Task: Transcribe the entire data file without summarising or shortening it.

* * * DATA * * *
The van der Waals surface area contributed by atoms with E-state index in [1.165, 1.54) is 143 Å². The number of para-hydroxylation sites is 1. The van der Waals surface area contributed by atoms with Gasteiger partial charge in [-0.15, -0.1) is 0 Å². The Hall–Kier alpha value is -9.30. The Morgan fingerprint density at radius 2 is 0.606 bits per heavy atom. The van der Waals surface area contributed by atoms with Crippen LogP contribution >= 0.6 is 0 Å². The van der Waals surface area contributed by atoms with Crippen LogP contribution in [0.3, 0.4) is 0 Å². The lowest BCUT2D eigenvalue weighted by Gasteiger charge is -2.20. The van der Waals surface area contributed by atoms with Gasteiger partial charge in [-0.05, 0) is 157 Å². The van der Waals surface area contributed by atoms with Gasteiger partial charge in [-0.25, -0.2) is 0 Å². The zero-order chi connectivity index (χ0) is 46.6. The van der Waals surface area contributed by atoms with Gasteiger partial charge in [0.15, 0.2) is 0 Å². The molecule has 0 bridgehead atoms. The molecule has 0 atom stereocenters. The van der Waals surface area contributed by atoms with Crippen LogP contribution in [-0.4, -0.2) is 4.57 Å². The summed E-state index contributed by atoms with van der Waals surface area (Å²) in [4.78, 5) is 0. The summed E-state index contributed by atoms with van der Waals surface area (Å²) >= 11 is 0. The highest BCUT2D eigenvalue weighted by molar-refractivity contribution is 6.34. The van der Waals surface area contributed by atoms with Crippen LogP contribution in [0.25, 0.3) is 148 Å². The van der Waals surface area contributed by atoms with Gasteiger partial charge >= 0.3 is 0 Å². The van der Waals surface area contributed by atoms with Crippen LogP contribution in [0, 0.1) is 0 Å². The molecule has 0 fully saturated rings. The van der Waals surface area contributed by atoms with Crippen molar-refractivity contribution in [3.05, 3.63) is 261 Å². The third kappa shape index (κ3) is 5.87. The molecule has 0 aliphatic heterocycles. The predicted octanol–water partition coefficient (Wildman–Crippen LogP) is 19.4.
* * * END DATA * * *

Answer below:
The van der Waals surface area contributed by atoms with E-state index in [1.165, 1.54) is 143 Å². The number of para-hydroxylation sites is 1. The van der Waals surface area contributed by atoms with Gasteiger partial charge in [-0.15, -0.1) is 0 Å². The Hall–Kier alpha value is -9.30. The Morgan fingerprint density at radius 2 is 0.606 bits per heavy atom. The van der Waals surface area contributed by atoms with Crippen LogP contribution >= 0.6 is 0 Å². The van der Waals surface area contributed by atoms with Crippen LogP contribution in [0.3, 0.4) is 0 Å². The lowest BCUT2D eigenvalue weighted by Gasteiger charge is -2.20. The van der Waals surface area contributed by atoms with Gasteiger partial charge in [-0.05, 0) is 157 Å². The van der Waals surface area contributed by atoms with Gasteiger partial charge in [-0.25, -0.2) is 0 Å². The zero-order chi connectivity index (χ0) is 46.6. The van der Waals surface area contributed by atoms with Gasteiger partial charge in [0.15, 0.2) is 0 Å². The molecule has 0 bridgehead atoms. The molecule has 0 atom stereocenters. The van der Waals surface area contributed by atoms with Crippen LogP contribution in [-0.4, -0.2) is 4.57 Å². The summed E-state index contributed by atoms with van der Waals surface area (Å²) in [4.78, 5) is 0. The summed E-state index contributed by atoms with van der Waals surface area (Å²) >= 11 is 0. The highest BCUT2D eigenvalue weighted by molar-refractivity contribution is 6.34. The van der Waals surface area contributed by atoms with Crippen LogP contribution in [0.25, 0.3) is 148 Å². The van der Waals surface area contributed by atoms with Gasteiger partial charge >= 0.3 is 0 Å². The van der Waals surface area contributed by atoms with Crippen LogP contribution in [0, 0.1) is 0 Å². The molecule has 0 fully saturated rings. The van der Waals surface area contributed by atoms with Crippen molar-refractivity contribution in [3.05, 3.63) is 261 Å². The third kappa shape index (κ3) is 5.87. The molecule has 0 aliphatic heterocycles. The predicted octanol–water partition coefficient (Wildman–Crippen LogP) is 19.4.